Wednesday, April 21, 2010

Graves on Pound

So they were both equally dedicated to the craft of writing poetry, both professionally obsessed with other languages and both equally daffy in their own ways.
I prefer Graves' version of nuts which is a gentler old fashioned kind of lunacy.
There's a story he told about meeting Pound in T.E Lawrence's "rooms" at University. Pound was visiting Lawrence who was an expert on things provencal...
Lawrence; Pound, Graves: Graves Pound. You won't like each other.

This is Mr. Graves on the Cantos
It is an extraordinary paradox that Pound's sprawling, ignorant, indecent, unmelodious, seldom metrical cantos, embellished with esoteric chinese idiographs-for all I know they may have been traced from the nearest tea chest-and with illiterate Greek, Latin, Spanish and Provencal snippets (the Italian and French read all right to me but I may be mistaken) are now compulsory reading in many ancient seats of learning. If ever one comes across a relatively simple Blake-like passage in the cantos, sandwiched between direct quotations from history textbooks and snarling polyglot parenthesis , this is how it sounds. Forgive me but we are all adults here...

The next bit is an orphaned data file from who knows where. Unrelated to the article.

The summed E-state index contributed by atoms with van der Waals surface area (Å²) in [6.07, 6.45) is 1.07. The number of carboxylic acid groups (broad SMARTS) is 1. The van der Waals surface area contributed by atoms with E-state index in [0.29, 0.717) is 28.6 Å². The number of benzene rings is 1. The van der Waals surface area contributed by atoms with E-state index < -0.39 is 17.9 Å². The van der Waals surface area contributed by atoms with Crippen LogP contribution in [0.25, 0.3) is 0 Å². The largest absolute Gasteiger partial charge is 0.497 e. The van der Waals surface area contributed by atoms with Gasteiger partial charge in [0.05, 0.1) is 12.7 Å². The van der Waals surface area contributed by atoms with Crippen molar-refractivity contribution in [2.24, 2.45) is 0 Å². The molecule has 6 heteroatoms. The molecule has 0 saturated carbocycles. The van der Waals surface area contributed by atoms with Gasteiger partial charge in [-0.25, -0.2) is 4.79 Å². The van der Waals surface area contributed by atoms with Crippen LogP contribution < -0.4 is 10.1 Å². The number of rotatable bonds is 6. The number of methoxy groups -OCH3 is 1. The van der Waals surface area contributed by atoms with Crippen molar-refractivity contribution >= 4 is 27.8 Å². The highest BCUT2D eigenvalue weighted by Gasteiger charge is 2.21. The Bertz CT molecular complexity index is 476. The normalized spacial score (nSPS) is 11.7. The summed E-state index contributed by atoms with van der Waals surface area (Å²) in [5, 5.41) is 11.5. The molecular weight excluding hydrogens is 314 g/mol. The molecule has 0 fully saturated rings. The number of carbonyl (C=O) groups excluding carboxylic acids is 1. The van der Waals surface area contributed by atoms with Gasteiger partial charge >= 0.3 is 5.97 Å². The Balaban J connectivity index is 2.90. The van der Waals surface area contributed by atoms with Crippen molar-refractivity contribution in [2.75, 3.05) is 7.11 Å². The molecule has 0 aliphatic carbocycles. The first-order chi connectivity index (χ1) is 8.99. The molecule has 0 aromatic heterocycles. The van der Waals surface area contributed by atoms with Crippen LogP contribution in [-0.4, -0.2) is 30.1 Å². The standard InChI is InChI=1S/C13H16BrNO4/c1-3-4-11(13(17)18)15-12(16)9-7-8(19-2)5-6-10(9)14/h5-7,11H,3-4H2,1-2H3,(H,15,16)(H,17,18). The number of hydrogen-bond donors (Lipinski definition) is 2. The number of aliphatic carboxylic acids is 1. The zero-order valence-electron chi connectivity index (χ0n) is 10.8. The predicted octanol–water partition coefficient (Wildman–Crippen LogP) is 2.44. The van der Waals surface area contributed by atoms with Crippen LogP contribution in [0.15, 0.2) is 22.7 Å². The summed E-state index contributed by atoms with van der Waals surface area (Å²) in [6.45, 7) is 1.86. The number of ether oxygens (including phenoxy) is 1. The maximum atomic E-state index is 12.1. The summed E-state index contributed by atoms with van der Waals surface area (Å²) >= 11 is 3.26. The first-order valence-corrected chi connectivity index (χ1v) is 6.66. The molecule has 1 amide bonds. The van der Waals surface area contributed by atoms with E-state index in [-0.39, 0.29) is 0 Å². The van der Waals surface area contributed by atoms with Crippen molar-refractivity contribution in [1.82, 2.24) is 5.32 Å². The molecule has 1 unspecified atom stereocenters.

Quotes from cantos

even Whitman's barbaric Yawp was hardly as barbaric as that. But remove the layers and layers of cloacinal ranting, snook-cocking, pseudo-professional jargon and double talk from Pound's verse, and what remains? Only Longfellow's plump, soft ill-at-ease grandnephew remains!

Maybe Lawrence was right.

Monday, April 19, 2010

Pound's Cantos

There are the alps said Basil B. You can go the long way round to avoid them, or you can sit and wait for them to crumble.
Not me I said, I'll go straight through.
so I did.
1-95 without much pause. five days. The pain killers helped.
With no footnotes or translations or other critical waffle.
and there was much bad history and poor economics and some rancid ideology and vast swathes of boredom and once in a very long while a bit of jaw dropping poetry.
Compare/contrast Pound's editing of The Waste Land, which I have also been mulling over. Available in facsimile. How removing chunks of it turned a good but rather uninteresting poem into a piece that still unsettles with its strangeness.
Pity he lost that crayon.

Saturday, April 3, 2010

Peter Makin and the art of good criticism